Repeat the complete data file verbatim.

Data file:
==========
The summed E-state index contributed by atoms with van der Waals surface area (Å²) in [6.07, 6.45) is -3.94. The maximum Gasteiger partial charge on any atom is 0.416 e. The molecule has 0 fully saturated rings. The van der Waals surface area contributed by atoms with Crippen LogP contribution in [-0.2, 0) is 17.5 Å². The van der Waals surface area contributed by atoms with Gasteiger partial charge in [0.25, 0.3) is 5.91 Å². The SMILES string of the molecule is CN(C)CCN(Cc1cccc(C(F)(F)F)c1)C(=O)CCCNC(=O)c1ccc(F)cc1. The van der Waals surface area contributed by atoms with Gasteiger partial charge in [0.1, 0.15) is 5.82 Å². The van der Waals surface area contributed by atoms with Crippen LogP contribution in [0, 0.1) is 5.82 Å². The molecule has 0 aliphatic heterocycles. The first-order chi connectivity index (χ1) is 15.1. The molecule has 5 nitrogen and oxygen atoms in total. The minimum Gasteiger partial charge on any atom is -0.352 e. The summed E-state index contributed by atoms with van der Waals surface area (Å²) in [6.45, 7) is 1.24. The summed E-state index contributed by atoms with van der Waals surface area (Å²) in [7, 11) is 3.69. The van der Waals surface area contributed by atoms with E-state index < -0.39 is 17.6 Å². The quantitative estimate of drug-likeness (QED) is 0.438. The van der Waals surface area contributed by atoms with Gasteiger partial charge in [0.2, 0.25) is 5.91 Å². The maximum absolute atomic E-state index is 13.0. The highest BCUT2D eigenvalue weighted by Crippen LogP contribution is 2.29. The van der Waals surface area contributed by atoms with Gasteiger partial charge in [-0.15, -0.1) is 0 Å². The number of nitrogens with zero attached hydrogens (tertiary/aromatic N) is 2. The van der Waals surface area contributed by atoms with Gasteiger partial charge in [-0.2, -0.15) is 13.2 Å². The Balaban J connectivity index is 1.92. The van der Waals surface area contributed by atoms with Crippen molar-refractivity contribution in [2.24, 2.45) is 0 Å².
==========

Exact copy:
The summed E-state index contributed by atoms with van der Waals surface area (Å²) in [6.07, 6.45) is -3.94. The maximum Gasteiger partial charge on any atom is 0.416 e. The molecule has 0 fully saturated rings. The van der Waals surface area contributed by atoms with Crippen LogP contribution in [-0.2, 0) is 17.5 Å². The van der Waals surface area contributed by atoms with Gasteiger partial charge in [0.25, 0.3) is 5.91 Å². The SMILES string of the molecule is CN(C)CCN(Cc1cccc(C(F)(F)F)c1)C(=O)CCCNC(=O)c1ccc(F)cc1. The van der Waals surface area contributed by atoms with Gasteiger partial charge in [0.1, 0.15) is 5.82 Å². The van der Waals surface area contributed by atoms with Crippen LogP contribution in [0, 0.1) is 5.82 Å². The molecule has 0 aliphatic heterocycles. The first-order chi connectivity index (χ1) is 15.1. The molecule has 5 nitrogen and oxygen atoms in total. The minimum Gasteiger partial charge on any atom is -0.352 e. The summed E-state index contributed by atoms with van der Waals surface area (Å²) in [6.45, 7) is 1.24. The summed E-state index contributed by atoms with van der Waals surface area (Å²) in [7, 11) is 3.69. The van der Waals surface area contributed by atoms with E-state index < -0.39 is 17.6 Å². The quantitative estimate of drug-likeness (QED) is 0.438. The van der Waals surface area contributed by atoms with Gasteiger partial charge in [0.2, 0.25) is 5.91 Å². The maximum absolute atomic E-state index is 13.0. The highest BCUT2D eigenvalue weighted by Crippen LogP contribution is 2.29. The van der Waals surface area contributed by atoms with Gasteiger partial charge in [-0.15, -0.1) is 0 Å². The number of nitrogens with zero attached hydrogens (tertiary/aromatic N) is 2. The van der Waals surface area contributed by atoms with Gasteiger partial charge in [-0.2, -0.15) is 13.2 Å². The Balaban J connectivity index is 1.92. The van der Waals surface area contributed by atoms with Crippen molar-refractivity contribution in [2.24, 2.45) is 0 Å².